Considering linifanib as a new potential antitumor drug, a selective and sensitive bioanalytical method is required for its pharmacokinetic and toxicokinetic studies. The chromatographic separation procedure of reported LC-MS/MS method (for linifanib and its acid metabolite) in plasma requires pre-column back wash and takes more than 6 min to complete the one sample analysis . Though its extraction procedure was based on automated liquid liquid extraction (high-throughput), but mean extraction recovery was only 18% and it also required Hamilton automated liquid handler with 96 well plates for operation. Wu H et al 2008, used salting-out assisted liquid/liquid extraction procedure, but the recovery couldn’t exceeded of 40% . Amongst the available analytical techniques, UHPLC has gained a considerable attention due to use of Acquity BEH column, which not only increased the separation throughput and efficiency but also reduced the retention time and volume of solvent required during separation [14–16]. The aim of the present study was to develop a sensitive UHPLC-MS/MS method, which can facilitate the rapid determination of linifanib in plasma using simple chromatographic separation and sample preparation procedure.
Chemicals and reagents
Linifanib (purity ≥98%) was purchased from Weihua Pharma Co., Limited, Zhejiang, China and sunitinib malate (internal standard; purity ≥98%) was purchased from Sigma-Aldrich, USA (Figure 1). Methanol and acetonitrile were of HPLC grade obtained from Winlab Laboratory, whereas formic acid and ammonium acetate were of analytical grade obtained from BDH Laboratory, England. All aqueous solutions used in this study were obtained from Milli-QR Gradient A10R (Millipore, Moscheim Cedex, France) having pore size 0.22 μm. Blank rat plasma was separated from the healthy rats which obtained from the Animal Care and Use Centre, College of Pharmacy, King Saud University, Riyadh, Saudi Arabia.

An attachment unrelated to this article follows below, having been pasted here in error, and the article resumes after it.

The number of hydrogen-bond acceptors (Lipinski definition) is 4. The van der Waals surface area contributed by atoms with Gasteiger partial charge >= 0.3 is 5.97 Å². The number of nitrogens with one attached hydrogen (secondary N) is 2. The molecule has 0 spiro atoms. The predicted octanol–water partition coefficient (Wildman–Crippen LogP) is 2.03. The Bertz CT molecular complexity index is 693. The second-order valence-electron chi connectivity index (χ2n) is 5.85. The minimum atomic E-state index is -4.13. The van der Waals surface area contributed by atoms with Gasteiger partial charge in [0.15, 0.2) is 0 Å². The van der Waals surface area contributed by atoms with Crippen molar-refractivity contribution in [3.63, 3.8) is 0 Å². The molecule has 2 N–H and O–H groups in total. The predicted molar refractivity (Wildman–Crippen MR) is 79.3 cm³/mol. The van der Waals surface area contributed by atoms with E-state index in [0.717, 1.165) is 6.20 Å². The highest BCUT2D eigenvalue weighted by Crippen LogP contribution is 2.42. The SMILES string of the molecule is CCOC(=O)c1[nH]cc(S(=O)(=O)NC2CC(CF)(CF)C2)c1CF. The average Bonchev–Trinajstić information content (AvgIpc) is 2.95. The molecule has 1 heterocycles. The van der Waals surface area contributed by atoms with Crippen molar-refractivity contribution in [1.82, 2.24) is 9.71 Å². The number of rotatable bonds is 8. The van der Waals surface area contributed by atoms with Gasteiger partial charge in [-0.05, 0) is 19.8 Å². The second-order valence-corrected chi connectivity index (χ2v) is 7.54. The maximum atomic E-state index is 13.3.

Preparation of stock solutions, calibration standards and quality control samples
Standard stock solutions of 1.0 mg/mL were prepared for linifanib in methanol and sunitinib (IS) in dimethyl sulphoxide by dissolving the accurate amounts of their reference standards. A series of working standard solutions of linifanib were prepared by further dilution of the stock solution using acetonitrile. All stock solutions and working solutions were kept in refrigerator at 4°C. Plasma calibration standards were prepared by spiking the appropriate amounts of the working standard solutions into blank plasma to obtain final concentration levels of 0.40, 1.13, 3.24, 10.80, 36.0, 120, 300 and 500 ng/mL. Quality control (QC) samples at four different concentrations: 0.45, 1.28, 42.50 and 425 ng/mL in blank rat plasma were also prepared in a similar manner and treated as LOQ QC, LQC, MQC and HQC respectively. Both plasma calibration standards and QC samples were kept at −80°C until used during validation and/or sample analysis. The IS working solution (1 μg/mL) for routine use was prepared by diluting the IS stock solution in acetonitrile and were stored at 4°C.
UHPLC separation and MS/MS parameters